He has tape worm from the fleas. No chemicals of any kind ( save the Drontal Plus F-9) for two more weeks. This includes flea medication. We can bath HIM but use Dawn or J&J Baby Shampoo only. No obvious ear problems...just keep an eye out for the little buggars (mites) and treat if needed. They did a fecal exam that found the worms. He does have LP and that is from the raw beef I have been feeding him. That stops for now. Instead the vet has Leo on a strict diet of CliniCare liquid food, and Hill's a/d Prescription Diet. Gotta put some weight on his bones. I guess this diet is designed to do that. He came up negative for the FELV/FIV Test. He just needs time now to heal and realize that he's in a safe environment.
We have him quarantined in the spare bedroom now that we know he's safe to let in the house. He is exploring and does not dart away when we walk in. He does not hiss when Lola, our blind Bengal comes up to him. He has not seen the doggies up close yet...going to wait on that. The Maine Coon we call BK could care less. The other cat a grey tabby could give a hoot as well so I don't think we'll have any issues with fitting Leo into our little zoo.
Today...the first day of Leo's new life!!!!!!
Michael, I am critters' (sorry critters) second banana, and third, and fourth, and fifth and ad nauseum
My vet always recommends advantage for infants, and like critters says, when he's big enough just a smidgeon will do.
In the MEANTIME a flea comb works miracles. My LWs first line of defense in a tiny infestation is the flea comb. Tapes are nasty worms and keep us apprised of developments. Also keep the anal area very clean a damp wash cloth. He may need help pottying and the damp wash cloth is mama's tongue which stimulates all eliminations.
I foster hour old kittens and once did an entire litter of 7 ferals. Gads. They were wild little things and loved their bottles.
If you need help with bottle feeding, let us know,but I think at his age, he will adapt to a dish of mush and 2nd step. Keep that damp wash cloth handy because they get messy as they learn to eat from a dish. Bathy after every feeding. Just wipe them down and get the food off. Tiny kittens are extremely susceptible to cold, so think about a warming pad under many towels in your carrier (is that where you are keeping him?)
I also fostered feral spotted kits and had to separate them from the younger litter as they were very aggressive and a week older. I was known as the kitten foster, and the humanes would drive by my house and drop off litters.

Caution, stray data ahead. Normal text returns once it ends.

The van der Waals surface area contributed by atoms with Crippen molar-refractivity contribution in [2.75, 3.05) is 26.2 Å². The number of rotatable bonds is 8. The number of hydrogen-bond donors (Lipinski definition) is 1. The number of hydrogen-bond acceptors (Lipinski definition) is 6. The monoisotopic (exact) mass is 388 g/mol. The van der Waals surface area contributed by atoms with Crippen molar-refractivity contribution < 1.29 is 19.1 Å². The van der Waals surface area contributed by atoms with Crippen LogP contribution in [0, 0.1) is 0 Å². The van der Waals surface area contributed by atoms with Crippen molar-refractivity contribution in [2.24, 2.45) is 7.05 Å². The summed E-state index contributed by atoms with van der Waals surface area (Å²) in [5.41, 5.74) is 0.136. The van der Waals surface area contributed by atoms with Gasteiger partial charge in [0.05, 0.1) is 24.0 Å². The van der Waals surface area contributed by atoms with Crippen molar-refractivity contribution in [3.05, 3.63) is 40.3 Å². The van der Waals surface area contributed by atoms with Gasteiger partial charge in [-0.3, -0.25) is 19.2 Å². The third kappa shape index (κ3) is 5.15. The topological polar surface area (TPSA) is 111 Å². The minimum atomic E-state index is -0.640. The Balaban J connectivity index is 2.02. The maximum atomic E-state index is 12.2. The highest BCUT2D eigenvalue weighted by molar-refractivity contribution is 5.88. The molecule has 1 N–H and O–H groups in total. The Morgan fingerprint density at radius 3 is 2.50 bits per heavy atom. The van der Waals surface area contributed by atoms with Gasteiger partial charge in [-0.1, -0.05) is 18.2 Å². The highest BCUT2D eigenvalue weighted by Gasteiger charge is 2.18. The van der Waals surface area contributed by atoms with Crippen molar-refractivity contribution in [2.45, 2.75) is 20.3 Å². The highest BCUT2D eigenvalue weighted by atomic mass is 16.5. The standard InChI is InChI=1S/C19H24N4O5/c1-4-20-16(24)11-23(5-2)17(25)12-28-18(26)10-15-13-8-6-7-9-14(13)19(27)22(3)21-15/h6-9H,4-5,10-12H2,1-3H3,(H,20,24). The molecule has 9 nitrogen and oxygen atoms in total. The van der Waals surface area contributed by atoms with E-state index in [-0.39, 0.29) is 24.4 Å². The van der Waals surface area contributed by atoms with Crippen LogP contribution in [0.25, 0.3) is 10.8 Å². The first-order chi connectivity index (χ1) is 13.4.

Karen, Andy's ^i^ mom
Lethal White Aussies Rule!
INTERACTIVE RESCUE SITE!
I am the eighth and ninth bananna!!!
Just loving the way your story is turning out. What a lucky baby this is along with the rest of your little family. We are so happy to have you here and want to hear every little detail of Leo's progression and, of course, we want pictures!
Christine... and Bailey, playing at the Bridge
?/1999 - 10/25/08
Thank you SO much for taking in this little guy! The drontal should take care of the worms, etc. Just make sure he gets as much food as he wants =).
And I'll second the call for pictures once you get a chance.
Thanks again for saving Leo!
on the name change; that's the 2nd one I've heard this week (the other was misjudged by a vet!!!). If he has fleas, I'd still go with a drop of Adv or Top Spot; it's an off-label use, but sometimes it needs to be done.
Concatulations on your new addition!!
Gabriel blind pup wrote:
THIS IS ABSOLUTELY POSSITIVELY NOT TRUE.
It depends on what you want from the cat. Do you NEED to have your pet cat cuddle in your lap and allow you to pick it up whenever you want to? then maybe , MAYBE it will turn out to be true. Can you live with a pet cat who does not like to be picked up? Who seeks you out for petting and attention ? Feral Adult cats can come around to be more affectionate than most non-ferals.
What do you want for /from the mom cat? What do you need to see? Do you want to trap her and kill her so that you do not have to risk finding her dead or sick some day in need of being taken in and put down? It is all amatter of what YOU can live with.
I have feral cats who are overwieght. they get regular rabies shots and monthly frontline plus. they were wild as could be before being trapped as adults and fixed - and I have NO desire to pet them; I didnot MAKE them friendly by pushing the issue. I'd rather they hid and came for food and had no desire for the attention they desire! I'd rather feed them and provide them a shelter from the elements and watch them as watching a wild animal. But they are more attention-seeking to people who they know will not hurt them as any of my house cats.
Some people would rather trap them and kill them so as not to have to have to see them at the dumpster.
Apparently, some people just trap them in thier basements for a life of safe suffering and unhappiness ( as stated they cannot be "tamed")
Believing that all wild kittens CAN be tamed and all wild adult cats CANNOT be tamed is believing in an old wives tale.
You have as many options with t he mom cat as with the kitten. You can leave her be. You can killl her. You can Trap/Neuter/release her. You can take her home. You can build her a home out of plastic totes and insulation with escape holes and hay for warmth. You can look the other way when you pass her. you can feeed her occassionally. you can feed her daily. what you do is up to you.
From the home of 12+ previously feral/strays.